What Counts as an Extracurricular Activity for College Admissions?

Think Broadly about Your Activities when Applying to College

High School Marching Band
H. Michael Miley / Flickr / CC BY-SA 2.0

Extracurricular activities are simply anything you do that is not a high school course or paid employment (but note that paid work experience is of interest to colleges and can substitute for some extracurricular activities). You should define your extracurricular activities in broad terms—many applicants make the mistake of thinking of them solely as school-sponsored groups such as yearbook, band or football.

Not so. Most community and family activities are also "extracurricular."

What Counts as Extracurricular?

The Common Application as well as many individual college applications group together extracurricular activities with community service, volunteer work, family activities and hobbies. Honors are a separate category since they are a recognition of achievement, not an actual activity. The list below provides some examples of activities that would be considered "extracurricular" (note that many of the categories below overlap):

  • Arts: Theater, music, dance, painting, photography, creative writing and other creative endeavors. Note that many college applications give you the option of including a sample of your creative work whether that be a video of a performance, a creative writing sample, or a portfolio of art pieces that you've created. Vanessa writes about her fondness for handiwork in her Common Application essay.
  • Church activity: Community outreach, helping the elderly, event planning, community suppers, church-sponsored music and athletic programs, teaching or organizing for summer camps and retreats, missionary work, and any other activity run through the church. 
  • Clubs: Chess club, mathletes, mock trial, debate, animé club, role playing club, language clubs, film club, skateboarding club, diversity/minority groups and so on.
  • Community activity: community theater, event organizing, festival staff, and many other activities that are organized through the community, not the school.
  • Governance: Student government, student council, prom committee, community youth board (see Sophie's essay), advisory boards and so on.
  • Hobbies: Be creative here. Read these articles on how Rubik's Cube or Collecting Free Stuff can be transformed into an extracurricular activity. Also, colleges are interested in your passion whether it be rocketry, model railroads, collecting, blogging or quilting. These interests show that you have interests outside of the classroom.
  • Media: local television, school radio or television, yearbook staff, school newspaper, literary journal, blogging and online journaling, local newspaper, and any other work that leads to a television show, movie or publication (online or print).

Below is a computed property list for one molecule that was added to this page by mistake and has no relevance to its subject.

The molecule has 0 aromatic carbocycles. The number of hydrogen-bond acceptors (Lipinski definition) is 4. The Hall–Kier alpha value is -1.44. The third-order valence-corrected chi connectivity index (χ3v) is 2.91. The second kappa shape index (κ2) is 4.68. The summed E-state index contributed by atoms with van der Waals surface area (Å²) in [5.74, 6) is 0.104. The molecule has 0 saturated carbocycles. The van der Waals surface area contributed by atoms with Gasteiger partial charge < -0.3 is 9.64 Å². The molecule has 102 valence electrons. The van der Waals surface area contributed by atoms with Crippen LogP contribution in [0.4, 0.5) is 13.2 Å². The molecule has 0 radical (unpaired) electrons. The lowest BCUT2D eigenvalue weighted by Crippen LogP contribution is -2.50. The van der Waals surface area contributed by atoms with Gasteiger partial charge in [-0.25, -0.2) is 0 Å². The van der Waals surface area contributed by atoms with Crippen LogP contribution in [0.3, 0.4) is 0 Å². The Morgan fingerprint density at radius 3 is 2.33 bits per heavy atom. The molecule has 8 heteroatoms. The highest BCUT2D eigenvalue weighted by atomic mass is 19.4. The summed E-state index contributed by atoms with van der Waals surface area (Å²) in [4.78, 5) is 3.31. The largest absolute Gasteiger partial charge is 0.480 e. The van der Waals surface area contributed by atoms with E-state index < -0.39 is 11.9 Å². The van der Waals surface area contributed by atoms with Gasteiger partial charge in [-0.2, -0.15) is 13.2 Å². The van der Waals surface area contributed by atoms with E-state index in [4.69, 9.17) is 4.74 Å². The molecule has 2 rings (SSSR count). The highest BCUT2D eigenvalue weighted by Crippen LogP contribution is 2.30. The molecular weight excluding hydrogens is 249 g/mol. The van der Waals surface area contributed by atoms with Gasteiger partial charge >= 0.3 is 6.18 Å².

• Military: Junior ROTC, drill teams and related activities.
  • Music: Chorus, band (marching, jazz, symphonic, concert, pep...), orchestra, ensembles and solo. These musical groups could be through school, church, the community or your personal group or solo efforts.
  • Sports: Football, baseball, hockey, track, gymnastics, dance, lacrosse, swimming, soccer, skiing, cheerleading and so on. If you are a highly accomplished athlete, be sure to look into the recruiting practices of your top choice colleges early in the admissions process.
  • Volunteer Work and Community Service: Key Club, Habitat for Humanity, tutoring and mentoring, community fund-raising, Rotary, church outreach, hospital work (candy striping), animal rescue, nursing home work, poll worker, volunteer fire department, creating hiking trails, Adopt-a-Highway, and any other work that helps the world and is not for pay.

If you're like many students and hold a job that makes it difficult for you to commit to many extracurricular activities, don't worry. Colleges and understand this challenge, and it won't necessarily work to your disadvantage. Read more here: 5 Reasons Colleges Like Applicants with Work Experience.

What Are the Best Extracurricular Activities?

Many students ask me which of these activities will most impress colleges, and the reality is that any of them can.

Your achievements and depth of involvement matter much more than the activity itself. If your extracurricular activities show that you are passionate about something outside of the classroom, you've chosen your activities well. If they show that you are accomplished, all the better.

You can learn more in this article: What Are the Best Extracurricular Activities? The bottom line, however, is that you are better off having depth and leadership in one or two activities than having a superficial smattering of a dozen activities. Put yourself in the shoes of the admissions office: they are looking for students who will contribute to the campus community in meaningful ways. Consequently, the strongest applications show that the applicant is committed to an activity in a meaningful way.